As you stated, most surgeons only use a single “one-size-fits-all” mesh repair. It is actually a goal of the industry, to define a solution that “works” for most, the “vast majority”, of people. There is discussion about “tailored” approaches to hernia repair but opposing that is the push to just cover all of the possible hernia sites with mesh and “be done” with it (see the Commandments of Mesh Implantation by Dr. Felix). In other words what you’ll find is that the “talk” about improving does not match the reality of what is being taught.
Read all of Watchful’s posts if you want to see a similar path to what you are seeking. There are very few pure tissue repair surgeons around the world. You will find hundreds of surgeons with many mesh repairs behind them. By the “experience” standard they will be well-qualified. But they will not be able to tell you if their past patients are doing well. My mesh implantation surgeon fit that model. Even worse though, I found out later that he did know of problems with a patient very like me. But he did not tell me about them until after he implanted the mesh and I was having problems myself.
Sorry to be so negative. But it really is a very high-risk decision, for the patient. Not so much for the surgeon. There is much good information on the forum. Read as many posts as you can. Nothing has really changed over the last couple of decades, except for a dramatic rise in the number of mesh-related lawsuit victims.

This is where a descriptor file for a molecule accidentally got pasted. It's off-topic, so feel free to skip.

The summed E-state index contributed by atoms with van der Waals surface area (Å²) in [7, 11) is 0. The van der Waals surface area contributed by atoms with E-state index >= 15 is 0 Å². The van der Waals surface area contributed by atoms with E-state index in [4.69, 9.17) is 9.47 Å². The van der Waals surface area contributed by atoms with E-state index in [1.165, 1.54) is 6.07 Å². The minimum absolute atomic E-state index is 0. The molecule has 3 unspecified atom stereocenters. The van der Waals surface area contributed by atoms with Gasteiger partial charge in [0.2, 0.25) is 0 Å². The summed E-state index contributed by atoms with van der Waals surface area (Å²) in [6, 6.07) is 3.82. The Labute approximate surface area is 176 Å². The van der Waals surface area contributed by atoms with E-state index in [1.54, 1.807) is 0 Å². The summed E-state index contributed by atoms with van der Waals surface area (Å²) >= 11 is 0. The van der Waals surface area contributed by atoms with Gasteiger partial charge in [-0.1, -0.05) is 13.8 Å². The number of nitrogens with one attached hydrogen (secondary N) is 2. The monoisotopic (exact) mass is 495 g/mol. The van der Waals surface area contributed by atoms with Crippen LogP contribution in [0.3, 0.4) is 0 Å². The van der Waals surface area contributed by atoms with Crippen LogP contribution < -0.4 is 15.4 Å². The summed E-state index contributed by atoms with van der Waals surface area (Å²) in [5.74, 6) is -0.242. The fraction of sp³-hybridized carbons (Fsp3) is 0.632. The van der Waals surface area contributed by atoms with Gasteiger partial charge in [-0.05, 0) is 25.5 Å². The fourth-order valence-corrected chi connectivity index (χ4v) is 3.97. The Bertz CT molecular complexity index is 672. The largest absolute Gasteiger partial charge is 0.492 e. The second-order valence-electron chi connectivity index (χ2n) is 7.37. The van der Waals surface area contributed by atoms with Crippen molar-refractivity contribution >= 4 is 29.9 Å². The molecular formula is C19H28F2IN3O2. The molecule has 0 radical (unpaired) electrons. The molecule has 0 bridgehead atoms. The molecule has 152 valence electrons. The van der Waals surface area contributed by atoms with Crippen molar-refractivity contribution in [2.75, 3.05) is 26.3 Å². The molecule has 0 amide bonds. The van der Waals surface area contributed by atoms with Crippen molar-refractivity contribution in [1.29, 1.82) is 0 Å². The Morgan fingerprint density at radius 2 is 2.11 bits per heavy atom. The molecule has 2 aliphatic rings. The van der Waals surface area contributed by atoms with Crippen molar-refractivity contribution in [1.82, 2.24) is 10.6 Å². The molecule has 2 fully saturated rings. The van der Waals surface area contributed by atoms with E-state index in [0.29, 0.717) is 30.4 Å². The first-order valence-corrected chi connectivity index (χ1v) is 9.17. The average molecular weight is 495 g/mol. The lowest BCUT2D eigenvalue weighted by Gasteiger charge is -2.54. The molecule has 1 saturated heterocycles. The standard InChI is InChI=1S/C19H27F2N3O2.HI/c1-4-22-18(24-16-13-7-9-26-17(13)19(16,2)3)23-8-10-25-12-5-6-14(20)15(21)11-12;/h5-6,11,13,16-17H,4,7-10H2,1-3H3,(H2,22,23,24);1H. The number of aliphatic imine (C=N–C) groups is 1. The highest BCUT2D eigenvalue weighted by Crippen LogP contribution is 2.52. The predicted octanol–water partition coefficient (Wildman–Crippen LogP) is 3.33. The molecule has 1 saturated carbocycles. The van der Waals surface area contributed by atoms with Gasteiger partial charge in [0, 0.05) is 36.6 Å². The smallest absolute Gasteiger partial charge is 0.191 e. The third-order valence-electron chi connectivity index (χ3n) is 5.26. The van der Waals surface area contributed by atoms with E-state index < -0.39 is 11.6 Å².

01/24/2023 at 9:07 pm #33545
Thanks, Good Intentions. I actually do feel somewhat like a novice on this, though the truth is that ive started up my study on this 3 or 4 times, only to have to delay it For one reason or another. For instance, I probably posted first here just prior to covid hitting and was delayed due to that and then later for other reasons.
I know, for instance, that you had a mesh removed. Internally, I think. The one quote that sticks in my mind the most was when you told the gentleman who had privacy concerns that after the pain of a surgery gone wrong that a person would run naked through the streets if it would solve the problem. That is a strong warning against the possible pain.If you had it to do over again, I assume that you would not have mesh placed at all? What was your post removal process and result? Did the scar tissue hold it?
Watchful is another amazing poster here. For me, his experience of being so well studied and choosing tissue only to have that not go smoothly is an interesting warning in a sense against tissue repair. Some people find this place because of pain and thus represent the few for whom it goes wrong, but Watchful represents a different class, as does the poster who said he would probably choose someone other than yunis if he had it to do over.
Hopefully, watchful will catch this and give his current opinion about what he would do were he to do it over again.
No easy answers, but my many years of watchful waiting have to end soon, as my hernia is getting somewhat scary.
01/25/2023 at 5:22 am #33548It-HurtsParticipant
See about Dr mark Glover in Austin, or Dr echo in Houston as other options.
Check on mesh Facebook groups for other options for non mesh repairs doctors.